[imgcontainer] [img:gerdalerner530.jpg] [source]Renata Keller[/source] Historian, author and teacher Gerda Lerner established the nation’s first graduate studies in women’s history. She died January 2 at age 92 in Madison, Wisconsin. [/imgcontainer]
Let us now praise serious women
The news that Professor Gerda Lerner passed on recently took me back to college days when I was her student. In describing her life, The New York Times drew from her book Fireweed: A Political Autobiography. Lerner wrote, “I was unduly intense, super-serious, incapable of small talk or the kind of friendly gossip that hold acquaintances together.”
During those days I was struggling to embrace the “serious” label that had hung around my neck since childhood. I grew up in a small Wisconsin town where a young woman of color, if she were lucky, married a man who worked at the General Motors plant. Young women were encouraged to be realistic rather then serious. The serious label carried a whole raft of unpleasant meanings like “high and mighty,” “too big for your britches,” and the ones that enraged me the most, “unladylike” and “ridiculous.” Oh, how I hated the derisive laughter of men folk when they belittled my hopes of being a writer. After all, I was an Indian girl with an 8th grade education. I was told to be practical and abandon all this serious nonsense.
But Professor Lerner (she let us call her Gerda) was a serious woman, and she expected her students, including undergrads, to be serious too. After earning my G.E.D and passing the entrance requirements, I enrolled at the University of Wisconsin-Madison at age 22. My dream had come true! I was exhilarated and scared as hell when I landed in Gerda’s Women’s History class. After the first week, fewer than half of the students remained. I had wanted “serious” and Gerda didn’t disappoint.
According to The New York Times, and others, Lerner ”helped make the study of women and their lives a legitimate subject for historians.”
She helped create the very first graduate program in women’s history in the U.S., at Sarah Lawrence, and established the doctoral program in Women’s Studies at University of Wisconsin-Madison.
Gerda knew a thing or two about the struggle to be taken seriously. After escaping Nazi Germany with her parents, she landed in New York where she worked at menial jobs. She got fired from a candy store after reporting the employers to the Labor Department for paying workers substandard wages.
She told us about how she had managed to study while raising children and running a household. She would paste index cards detailing her source materials around the house so that she could study while scrubbing floors. She reminded us that since we were blazing a trail as serious women in the academic world, we would need to be diligent about our scholarship.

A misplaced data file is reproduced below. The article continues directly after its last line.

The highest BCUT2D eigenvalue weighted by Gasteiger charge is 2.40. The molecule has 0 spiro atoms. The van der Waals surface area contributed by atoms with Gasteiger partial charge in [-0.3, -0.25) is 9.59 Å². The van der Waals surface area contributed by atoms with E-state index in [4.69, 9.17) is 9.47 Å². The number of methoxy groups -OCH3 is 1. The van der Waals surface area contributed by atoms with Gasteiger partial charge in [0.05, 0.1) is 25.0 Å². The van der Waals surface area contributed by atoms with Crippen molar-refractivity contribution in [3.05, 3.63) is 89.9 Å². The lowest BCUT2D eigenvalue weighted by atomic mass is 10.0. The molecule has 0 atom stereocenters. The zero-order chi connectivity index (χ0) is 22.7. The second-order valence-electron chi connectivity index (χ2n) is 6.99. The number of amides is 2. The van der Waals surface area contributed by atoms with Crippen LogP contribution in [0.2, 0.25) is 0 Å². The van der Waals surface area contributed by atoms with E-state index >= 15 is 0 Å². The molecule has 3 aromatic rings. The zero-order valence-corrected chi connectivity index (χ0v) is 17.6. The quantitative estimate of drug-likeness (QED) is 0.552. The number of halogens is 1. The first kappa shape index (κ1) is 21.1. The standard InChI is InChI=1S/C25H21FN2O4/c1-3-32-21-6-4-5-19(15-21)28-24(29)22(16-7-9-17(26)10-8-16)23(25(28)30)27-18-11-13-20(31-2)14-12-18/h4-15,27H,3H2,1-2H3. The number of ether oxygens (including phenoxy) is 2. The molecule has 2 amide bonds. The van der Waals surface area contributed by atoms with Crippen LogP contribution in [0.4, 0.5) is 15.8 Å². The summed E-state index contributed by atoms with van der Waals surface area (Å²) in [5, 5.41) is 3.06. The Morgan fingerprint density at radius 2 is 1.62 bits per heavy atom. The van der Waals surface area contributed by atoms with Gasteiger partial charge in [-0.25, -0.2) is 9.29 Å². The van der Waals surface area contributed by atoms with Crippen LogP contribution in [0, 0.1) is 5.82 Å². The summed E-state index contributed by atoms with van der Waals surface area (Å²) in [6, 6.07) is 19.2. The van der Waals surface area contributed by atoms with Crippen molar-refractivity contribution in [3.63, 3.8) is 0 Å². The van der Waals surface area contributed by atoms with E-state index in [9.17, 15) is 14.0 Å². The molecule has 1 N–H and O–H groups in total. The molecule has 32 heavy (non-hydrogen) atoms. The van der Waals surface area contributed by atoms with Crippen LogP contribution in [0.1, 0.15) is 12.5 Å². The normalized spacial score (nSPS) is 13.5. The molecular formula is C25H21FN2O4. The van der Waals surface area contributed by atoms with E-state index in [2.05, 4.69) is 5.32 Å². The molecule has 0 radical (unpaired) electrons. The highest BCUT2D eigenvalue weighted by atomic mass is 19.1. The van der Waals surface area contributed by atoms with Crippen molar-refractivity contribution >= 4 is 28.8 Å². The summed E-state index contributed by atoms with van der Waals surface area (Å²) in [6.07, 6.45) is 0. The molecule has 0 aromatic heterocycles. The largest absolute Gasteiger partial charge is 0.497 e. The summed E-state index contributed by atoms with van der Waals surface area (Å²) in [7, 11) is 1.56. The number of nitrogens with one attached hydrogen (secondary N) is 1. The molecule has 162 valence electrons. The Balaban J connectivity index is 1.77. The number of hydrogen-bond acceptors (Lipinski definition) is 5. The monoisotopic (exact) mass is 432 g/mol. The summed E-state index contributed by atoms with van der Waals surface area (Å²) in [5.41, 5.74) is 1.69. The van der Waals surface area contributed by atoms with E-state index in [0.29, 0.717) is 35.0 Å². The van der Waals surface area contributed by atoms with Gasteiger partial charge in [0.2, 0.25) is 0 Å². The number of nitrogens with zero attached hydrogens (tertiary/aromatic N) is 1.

She was tough and demanding. She insisted that we sit in the same seats and forbade us from eating in class. “We are here to work,” she said tersely. Much to my chagrin, she pointed to a seat in the front row when she spied me trying to hide out in the back of the classroom. “Sit here, Ms. Pember, so I’ll come to know you.”
Although not motherly in the traditional sense, Gerda knew somehow that I needed to be drawn out and encouraged. She showed me how to study and organize my notes and readings; she insisted on diligence and was immune to excuses.
Bashful and self-conscious about my dreams of being a serious woman, I hung around the outside of the circle of graduate students who surrounded her. Oh, how I longed to be among those young women who conversed so brilliantly!
Although, I was never a part of that exceptional group, I was inspired and electrified by their energy and brash insistence that we women were, indeed, serious people worthy of recognition. Our contribution to history and the world was a legitimate subject of scholarship.
In the preface to her book Black Women in White America, Gerda wrote, “I believe it is necessary to recognize that there is a female aspect to all history, that women were there and that their special contributions to the building and shaping of society were different from those of men. This difference in quality has up to now meant invisibility and insignificance; it cannot mean this any longer.”
My two courses with Gerda informed my college experience and my life. Gerda didn’t care that I didn’t go to high school or that I was an Indian; she saw the hunger in my eyes and the fire in my belly, knowing that the status quo for women, especially women of color, was unfair. She saw a kindred spirit in me.
Gerda Lerner gave me permission to be serious. More importantly, she expected it of me and for that I am grateful.
Journalist and photographer Mary Annette Pember reports for Indian Country Today Media Network and lives in Cincinnati, OH.